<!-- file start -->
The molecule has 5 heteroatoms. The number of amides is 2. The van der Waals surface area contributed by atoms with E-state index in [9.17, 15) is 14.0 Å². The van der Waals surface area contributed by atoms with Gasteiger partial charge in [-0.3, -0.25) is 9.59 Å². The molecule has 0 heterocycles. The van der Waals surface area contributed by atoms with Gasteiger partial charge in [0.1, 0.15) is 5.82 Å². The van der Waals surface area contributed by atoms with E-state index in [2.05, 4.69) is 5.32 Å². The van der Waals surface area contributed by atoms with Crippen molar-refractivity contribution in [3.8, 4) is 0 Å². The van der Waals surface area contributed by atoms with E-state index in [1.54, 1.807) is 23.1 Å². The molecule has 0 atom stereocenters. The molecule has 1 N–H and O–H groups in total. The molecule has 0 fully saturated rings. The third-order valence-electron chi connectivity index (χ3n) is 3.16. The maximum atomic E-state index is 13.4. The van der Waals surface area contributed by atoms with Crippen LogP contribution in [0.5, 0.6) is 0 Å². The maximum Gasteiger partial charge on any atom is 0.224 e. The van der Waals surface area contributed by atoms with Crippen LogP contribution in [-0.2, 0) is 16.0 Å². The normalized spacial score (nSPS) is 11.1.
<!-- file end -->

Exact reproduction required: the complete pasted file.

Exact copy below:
The molecule has 5 heteroatoms. The number of amides is 2. The van der Waals surface area contributed by atoms with E-state index in [9.17, 15) is 14.0 Å². The van der Waals surface area contributed by atoms with Gasteiger partial charge in [-0.3, -0.25) is 9.59 Å². The molecule has 0 heterocycles. The van der Waals surface area contributed by atoms with Gasteiger partial charge in [0.1, 0.15) is 5.82 Å². The van der Waals surface area contributed by atoms with E-state index in [2.05, 4.69) is 5.32 Å². The van der Waals surface area contributed by atoms with Crippen molar-refractivity contribution in [3.8, 4) is 0 Å². The van der Waals surface area contributed by atoms with E-state index in [1.54, 1.807) is 23.1 Å². The molecule has 0 atom stereocenters. The molecule has 1 N–H and O–H groups in total. The molecule has 0 fully saturated rings. The third-order valence-electron chi connectivity index (χ3n) is 3.16. The maximum atomic E-state index is 13.4. The van der Waals surface area contributed by atoms with Crippen LogP contribution in [0.5, 0.6) is 0 Å². The maximum Gasteiger partial charge on any atom is 0.224 e. The van der Waals surface area contributed by atoms with Crippen LogP contribution in [-0.2, 0) is 16.0 Å². The normalized spacial score (nSPS) is 11.1.